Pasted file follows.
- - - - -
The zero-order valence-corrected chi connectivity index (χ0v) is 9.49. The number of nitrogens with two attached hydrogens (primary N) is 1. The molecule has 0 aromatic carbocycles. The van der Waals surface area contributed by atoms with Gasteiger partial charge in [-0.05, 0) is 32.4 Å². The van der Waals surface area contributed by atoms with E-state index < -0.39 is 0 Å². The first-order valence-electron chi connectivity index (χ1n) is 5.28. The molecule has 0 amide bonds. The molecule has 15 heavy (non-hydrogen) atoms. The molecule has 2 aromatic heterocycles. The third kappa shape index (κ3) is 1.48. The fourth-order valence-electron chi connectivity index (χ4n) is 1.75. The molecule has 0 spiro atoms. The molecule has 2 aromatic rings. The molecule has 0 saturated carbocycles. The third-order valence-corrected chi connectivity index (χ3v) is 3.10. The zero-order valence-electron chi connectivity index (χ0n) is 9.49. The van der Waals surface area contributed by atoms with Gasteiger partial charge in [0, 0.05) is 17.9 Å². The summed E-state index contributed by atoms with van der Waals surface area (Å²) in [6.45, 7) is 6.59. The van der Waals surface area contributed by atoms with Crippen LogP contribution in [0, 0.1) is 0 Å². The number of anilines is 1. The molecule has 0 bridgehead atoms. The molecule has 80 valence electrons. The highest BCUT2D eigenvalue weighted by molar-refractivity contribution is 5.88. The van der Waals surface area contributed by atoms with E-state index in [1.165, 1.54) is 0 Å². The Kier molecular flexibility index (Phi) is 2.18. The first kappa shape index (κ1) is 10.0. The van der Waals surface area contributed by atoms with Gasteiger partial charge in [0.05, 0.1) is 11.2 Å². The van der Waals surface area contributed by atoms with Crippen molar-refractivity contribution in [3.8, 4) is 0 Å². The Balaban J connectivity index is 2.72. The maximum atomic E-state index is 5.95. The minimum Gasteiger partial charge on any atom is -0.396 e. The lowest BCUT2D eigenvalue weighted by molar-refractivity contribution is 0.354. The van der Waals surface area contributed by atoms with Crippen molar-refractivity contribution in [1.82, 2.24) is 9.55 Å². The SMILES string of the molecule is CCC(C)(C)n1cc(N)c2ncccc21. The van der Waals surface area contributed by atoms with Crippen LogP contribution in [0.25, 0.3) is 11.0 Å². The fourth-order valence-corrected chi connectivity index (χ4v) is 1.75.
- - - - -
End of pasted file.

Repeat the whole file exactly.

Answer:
The zero-order valence-corrected chi connectivity index (χ0v) is 9.49. The number of nitrogens with two attached hydrogens (primary N) is 1. The molecule has 0 aromatic carbocycles. The van der Waals surface area contributed by atoms with Gasteiger partial charge in [-0.05, 0) is 32.4 Å². The van der Waals surface area contributed by atoms with E-state index < -0.39 is 0 Å². The first-order valence-electron chi connectivity index (χ1n) is 5.28. The molecule has 0 amide bonds. The molecule has 15 heavy (non-hydrogen) atoms. The molecule has 2 aromatic heterocycles. The third kappa shape index (κ3) is 1.48. The fourth-order valence-electron chi connectivity index (χ4n) is 1.75. The molecule has 0 spiro atoms. The molecule has 2 aromatic rings. The molecule has 0 saturated carbocycles. The third-order valence-corrected chi connectivity index (χ3v) is 3.10. The zero-order valence-electron chi connectivity index (χ0n) is 9.49. The van der Waals surface area contributed by atoms with Gasteiger partial charge in [0, 0.05) is 17.9 Å². The summed E-state index contributed by atoms with van der Waals surface area (Å²) in [6.45, 7) is 6.59. The van der Waals surface area contributed by atoms with Crippen LogP contribution in [0, 0.1) is 0 Å². The number of anilines is 1. The molecule has 0 bridgehead atoms. The molecule has 80 valence electrons. The highest BCUT2D eigenvalue weighted by molar-refractivity contribution is 5.88. The van der Waals surface area contributed by atoms with E-state index in [1.165, 1.54) is 0 Å². The Kier molecular flexibility index (Phi) is 2.18. The first kappa shape index (κ1) is 10.0. The van der Waals surface area contributed by atoms with Gasteiger partial charge in [0.05, 0.1) is 11.2 Å². The van der Waals surface area contributed by atoms with Crippen molar-refractivity contribution in [3.8, 4) is 0 Å². The Balaban J connectivity index is 2.72. The maximum atomic E-state index is 5.95. The minimum Gasteiger partial charge on any atom is -0.396 e. The lowest BCUT2D eigenvalue weighted by molar-refractivity contribution is 0.354. The van der Waals surface area contributed by atoms with Crippen molar-refractivity contribution in [1.82, 2.24) is 9.55 Å². The SMILES string of the molecule is CCC(C)(C)n1cc(N)c2ncccc21. The van der Waals surface area contributed by atoms with Crippen LogP contribution in [0.25, 0.3) is 11.0 Å². The fourth-order valence-corrected chi connectivity index (χ4v) is 1.75.